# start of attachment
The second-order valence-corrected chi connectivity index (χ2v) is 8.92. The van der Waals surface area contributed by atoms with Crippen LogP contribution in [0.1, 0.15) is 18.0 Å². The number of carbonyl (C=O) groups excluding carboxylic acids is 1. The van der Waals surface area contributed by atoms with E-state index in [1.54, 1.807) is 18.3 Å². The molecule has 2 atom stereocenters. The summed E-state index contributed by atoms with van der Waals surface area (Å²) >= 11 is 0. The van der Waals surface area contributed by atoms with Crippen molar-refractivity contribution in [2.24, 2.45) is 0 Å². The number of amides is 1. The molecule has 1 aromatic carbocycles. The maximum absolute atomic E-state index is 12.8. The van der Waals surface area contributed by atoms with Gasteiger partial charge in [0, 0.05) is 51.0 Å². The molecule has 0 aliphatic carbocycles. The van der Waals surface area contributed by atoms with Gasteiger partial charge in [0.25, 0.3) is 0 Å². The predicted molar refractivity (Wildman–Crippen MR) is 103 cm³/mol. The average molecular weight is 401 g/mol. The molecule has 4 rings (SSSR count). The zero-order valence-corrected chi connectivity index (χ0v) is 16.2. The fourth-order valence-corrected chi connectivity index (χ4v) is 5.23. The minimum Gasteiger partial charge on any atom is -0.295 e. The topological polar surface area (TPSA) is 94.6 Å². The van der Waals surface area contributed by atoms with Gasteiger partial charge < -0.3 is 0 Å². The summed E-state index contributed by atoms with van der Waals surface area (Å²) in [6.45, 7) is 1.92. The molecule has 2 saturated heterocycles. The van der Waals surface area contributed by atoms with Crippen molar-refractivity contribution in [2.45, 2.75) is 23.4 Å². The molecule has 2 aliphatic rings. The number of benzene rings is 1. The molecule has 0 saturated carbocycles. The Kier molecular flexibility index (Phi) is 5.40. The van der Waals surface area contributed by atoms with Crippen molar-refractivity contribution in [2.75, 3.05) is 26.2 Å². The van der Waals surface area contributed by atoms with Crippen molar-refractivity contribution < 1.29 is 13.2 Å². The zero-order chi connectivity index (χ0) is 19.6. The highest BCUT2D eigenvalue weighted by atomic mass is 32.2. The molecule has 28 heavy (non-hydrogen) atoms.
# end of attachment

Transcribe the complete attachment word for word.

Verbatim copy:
The second-order valence-corrected chi connectivity index (χ2v) is 8.92. The van der Waals surface area contributed by atoms with Crippen LogP contribution in [0.1, 0.15) is 18.0 Å². The number of carbonyl (C=O) groups excluding carboxylic acids is 1. The van der Waals surface area contributed by atoms with E-state index in [1.54, 1.807) is 18.3 Å². The molecule has 2 atom stereocenters. The summed E-state index contributed by atoms with van der Waals surface area (Å²) >= 11 is 0. The van der Waals surface area contributed by atoms with Crippen molar-refractivity contribution in [2.24, 2.45) is 0 Å². The number of amides is 1. The molecule has 1 aromatic carbocycles. The maximum absolute atomic E-state index is 12.8. The van der Waals surface area contributed by atoms with Gasteiger partial charge in [0, 0.05) is 51.0 Å². The molecule has 0 aliphatic carbocycles. The van der Waals surface area contributed by atoms with Gasteiger partial charge in [0.25, 0.3) is 0 Å². The predicted molar refractivity (Wildman–Crippen MR) is 103 cm³/mol. The average molecular weight is 401 g/mol. The molecule has 4 rings (SSSR count). The zero-order valence-corrected chi connectivity index (χ0v) is 16.2. The fourth-order valence-corrected chi connectivity index (χ4v) is 5.23. The minimum Gasteiger partial charge on any atom is -0.295 e. The topological polar surface area (TPSA) is 94.6 Å². The van der Waals surface area contributed by atoms with Gasteiger partial charge < -0.3 is 0 Å². The summed E-state index contributed by atoms with van der Waals surface area (Å²) in [6.45, 7) is 1.92. The molecule has 2 saturated heterocycles. The van der Waals surface area contributed by atoms with Crippen molar-refractivity contribution in [2.45, 2.75) is 23.4 Å². The molecule has 2 aliphatic rings. The number of benzene rings is 1. The molecule has 0 saturated carbocycles. The Kier molecular flexibility index (Phi) is 5.40. The van der Waals surface area contributed by atoms with Crippen molar-refractivity contribution in [2.75, 3.05) is 26.2 Å². The van der Waals surface area contributed by atoms with Crippen molar-refractivity contribution < 1.29 is 13.2 Å². The zero-order chi connectivity index (χ0) is 19.6. The highest BCUT2D eigenvalue weighted by atomic mass is 32.2. The molecule has 28 heavy (non-hydrogen) atoms.